Underneath the spectacular home price gains in the Southland this year is a story of supply and demand. On Tuesday, the real estate research firm DataQuick reported a 4.6% increase month-over-month in the median home price and a whopping 28.3% jump from the same month last year to hit $385,000. That was the highest year-over-year gain for any month in DataQuick's records going back to January 1989. That jump in the median price came as sales fell 6.2% from May 2013 and were down 2.1% from June 2012.
BUSINESS
March 21, 2012 | Nathaniel Popper
Screaming about higher gas prices? Jeff Grossman does it every day. He is one of the dozens of traders in brightly colored jackets who pack the floor of the New York Mercantile Exchange, one of the world's premier hubs for energy trading. The 130-year-old venue is one of the last in Manhattan where people can still shout out orders instead of them silently being processed by computers. That's given traders such as Grossman a rather unique perspective on the rising price of fuel -- especially since prices at the pump typically follow moves on the trading floor by just a few days.
BUSINESS
May 24, 2011 | By Ronald D. White, Los Angeles Time
Gasoline prices dropped nearly 10 cents in the state in the last week — the biggest one-week drop in California since December 2008, according to the U.S. Energy Department. The fall in prices should accelerate in spite of the fact that the Memorial Day weekend is usually one of the biggest periods of the year for fuel demand, analysts said. The average cost of a gallon of self-serve regular gasoline in California fell 9.7 cents to $4.121 since last week, according to the Energy Department's weekly telephone survey of service stations.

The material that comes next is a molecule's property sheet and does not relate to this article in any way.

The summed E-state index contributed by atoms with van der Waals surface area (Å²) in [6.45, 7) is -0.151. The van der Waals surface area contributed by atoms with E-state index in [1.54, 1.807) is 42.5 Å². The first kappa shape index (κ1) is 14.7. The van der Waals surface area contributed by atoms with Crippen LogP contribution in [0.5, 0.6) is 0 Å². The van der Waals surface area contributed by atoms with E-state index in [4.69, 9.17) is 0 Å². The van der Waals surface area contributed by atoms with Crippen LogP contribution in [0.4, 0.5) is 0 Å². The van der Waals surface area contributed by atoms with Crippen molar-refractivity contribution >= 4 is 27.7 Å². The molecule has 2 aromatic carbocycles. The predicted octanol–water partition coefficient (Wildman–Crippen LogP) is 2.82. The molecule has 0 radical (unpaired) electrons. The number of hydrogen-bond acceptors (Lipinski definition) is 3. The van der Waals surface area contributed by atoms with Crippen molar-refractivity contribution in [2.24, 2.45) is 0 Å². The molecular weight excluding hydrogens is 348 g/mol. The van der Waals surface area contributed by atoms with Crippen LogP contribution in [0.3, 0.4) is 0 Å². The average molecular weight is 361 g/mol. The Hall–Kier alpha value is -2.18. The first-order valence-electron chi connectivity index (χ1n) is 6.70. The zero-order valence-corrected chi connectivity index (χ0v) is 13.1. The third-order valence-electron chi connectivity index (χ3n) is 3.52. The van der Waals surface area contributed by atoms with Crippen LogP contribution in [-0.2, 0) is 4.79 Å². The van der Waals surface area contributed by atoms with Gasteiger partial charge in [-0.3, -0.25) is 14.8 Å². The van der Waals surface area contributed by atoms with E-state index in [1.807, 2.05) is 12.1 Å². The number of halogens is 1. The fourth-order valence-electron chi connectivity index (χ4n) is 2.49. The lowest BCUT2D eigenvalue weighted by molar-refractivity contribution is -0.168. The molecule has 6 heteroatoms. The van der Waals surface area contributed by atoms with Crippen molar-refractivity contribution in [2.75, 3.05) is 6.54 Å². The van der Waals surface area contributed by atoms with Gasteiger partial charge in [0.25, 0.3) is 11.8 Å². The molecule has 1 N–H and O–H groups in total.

BUSINESS
January 9, 2011 | By Martin Sandbu
The heap of pop economics books ? with Steven Levitt and Stephen Dubner's "Freakonomics" at the top ? just keeps growing. How did this genre, which a decade ago was nearly barren, become the jungle it is today? The books themselves have a ready answer: The benefit to readers of another title exceeds the production costs by enough to make writing it worthwhile. Eduardo Porter, author of "The Price of Everything: Solving the Mystery of Why We Pay What We Do," surely agrees. The title, however, is misleading.
OPINION
September 2, 1990
Once again, as in the 1970s, the Middle East crisis has increased the appetite of the oil companies to make great profits. Their marketing double talk hasn't convinced most Southern Californians or the nation. I don't think we'll receive any legislation to curb the high increases in gasoline prices. I propose that everyone personally pledge a reduction of five gallons a week, i.e., walk to the local stores, food establishments, etc. I believe the old adage is "supply and demand."
WORLD
April 22, 2010 | By Jeffrey Fleishman, L.A. Times
He's a young man in an ill-fitting suit standing in the principal's office beneath pictures of Afghan sages and Wile E. Coyote. There's no principal, but he says he'll hire one as soon as he finds investors. He could use a few more chairs and pencils too; just drop them off on the other side of the razor wire. "There's a need for private schools, and I'm doing this to benefit me and my countrymen," said Abdul Azim Rawi Almajid, owner of a new school named after himself. "They're not just for the rich anymore.
TRAVEL
January 24, 2010
Why can't we be more like Spain? Regarding "Madrid to Barcelona in a Flash" by Bruce Selcraig, Jan. 17: While Spain and other industrialized countries continue building high-speed-train networks and maintaining their infrastructure, our infrastructure continues to fall apart, our country continues to wage wars and is building roads, bridges, dams and public buildings in Afghanistan. This year alone we are spending $100 billion in Afghanistan. Are we dumb or what? As my dad would have said: "That is America."